For months his cousin, a prominent Iraqi surgeon, and others worked to keep a Baghdad hospital open, despite threats to stop work. When gunmen opened fire on her car, she escaped to the Jordanian capital, Amman. She lives in a cheap apartment and works for little money at a job far below her qualifications.
Whatever happens in Iraq, she has no plans to return, evidence that her country is being drained of the very elements that make up a functioning society.
At a basic level, finding a neighborhood doctor – let alone a surgeon – is now near impossible. Some 12,000 physicians have fled. From turning on a water tap to banking money to educating children, Iraq is a collapsed society.
Yet, even many moderate politicians, elected on a religious platform, hesitate to condemn outright the violence generated within their own communities.
Alaa Makki Abdalrazak, a Sunni member of parliament and doctor, fled to a safer part of Baghdad after Shia militia ransacked his home and clinic. He maintains that the conflict’s victims are mostly Sunnis, while his parliamentary colleague, Layla J Alkhafaji, argues that her Shia community reacts to Sunni attacks.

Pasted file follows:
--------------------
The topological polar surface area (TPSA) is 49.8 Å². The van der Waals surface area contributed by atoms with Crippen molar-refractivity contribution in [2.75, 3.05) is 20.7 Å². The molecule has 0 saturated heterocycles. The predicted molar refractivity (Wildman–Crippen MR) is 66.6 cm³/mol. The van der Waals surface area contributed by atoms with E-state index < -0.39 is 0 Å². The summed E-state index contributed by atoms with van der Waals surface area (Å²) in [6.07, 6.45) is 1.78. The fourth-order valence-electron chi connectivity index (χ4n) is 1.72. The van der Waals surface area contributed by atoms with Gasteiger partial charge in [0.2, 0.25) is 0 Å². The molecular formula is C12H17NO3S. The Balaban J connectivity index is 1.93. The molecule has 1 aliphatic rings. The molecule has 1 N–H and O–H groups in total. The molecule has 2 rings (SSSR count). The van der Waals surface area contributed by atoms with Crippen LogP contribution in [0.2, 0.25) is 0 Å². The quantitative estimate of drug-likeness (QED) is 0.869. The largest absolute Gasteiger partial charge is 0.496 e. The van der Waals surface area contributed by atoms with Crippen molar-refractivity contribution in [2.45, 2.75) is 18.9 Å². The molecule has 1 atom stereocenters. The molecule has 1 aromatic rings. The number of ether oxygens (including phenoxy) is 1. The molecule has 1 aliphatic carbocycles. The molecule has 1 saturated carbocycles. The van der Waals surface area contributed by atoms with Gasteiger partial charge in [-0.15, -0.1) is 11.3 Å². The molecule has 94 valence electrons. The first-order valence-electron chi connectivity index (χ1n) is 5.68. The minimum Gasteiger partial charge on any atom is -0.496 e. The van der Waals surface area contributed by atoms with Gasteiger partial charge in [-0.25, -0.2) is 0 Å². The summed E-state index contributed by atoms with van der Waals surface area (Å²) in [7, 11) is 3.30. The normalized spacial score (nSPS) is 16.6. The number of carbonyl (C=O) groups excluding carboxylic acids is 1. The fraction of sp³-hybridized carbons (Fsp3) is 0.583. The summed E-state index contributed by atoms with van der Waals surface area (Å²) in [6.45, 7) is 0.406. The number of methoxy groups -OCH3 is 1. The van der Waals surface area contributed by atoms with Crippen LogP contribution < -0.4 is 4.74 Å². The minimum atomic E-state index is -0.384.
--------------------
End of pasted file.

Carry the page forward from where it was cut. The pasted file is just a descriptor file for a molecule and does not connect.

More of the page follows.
“If the killing continues," she warns, "we can’t control the people on the streets because it is human nature to defend themselves."
Many suspect that religious communalism has infiltrated the government, thus eroding public trust. While the Shia and Sunni militias might have the muscle to take law into their own hand, minorities such as the Turkoman, Yezidi and Christians are vulnerable, likely to join the diaspora if they can.
Iraq's conflict is becoming neither ideological nor nationalistic, but communal, with centuries of grievance flaring up into slaughter. Its comparisons lie not in one of America’s other defining military missions, Vietnam, but in Sri Lanka, the Balkans and Northern Ireland.
The Sri Lankan civil war has raged since 1983. The Balkans are held together with per-capita international troop numbers far higher than those in Iraq. And in Northern Ireland a workable peace was delivered in May this year, after more than 30 years of conflict and then only by two extremist leaders from the Protestant and Catholic power blocks.
Given those scenarios, either Iraq’s war will continue unchecked, international troops will remain in large numbers for decades or extremists will join the mainstream political process and renounce violence, which may not be possible for years.
The country’s long-term hope may lie in the eventual return of its diaspora bringing back skills and funds. Money from the Chinese diaspora, for example, makes up a large part of the billions of dollars being invested into China.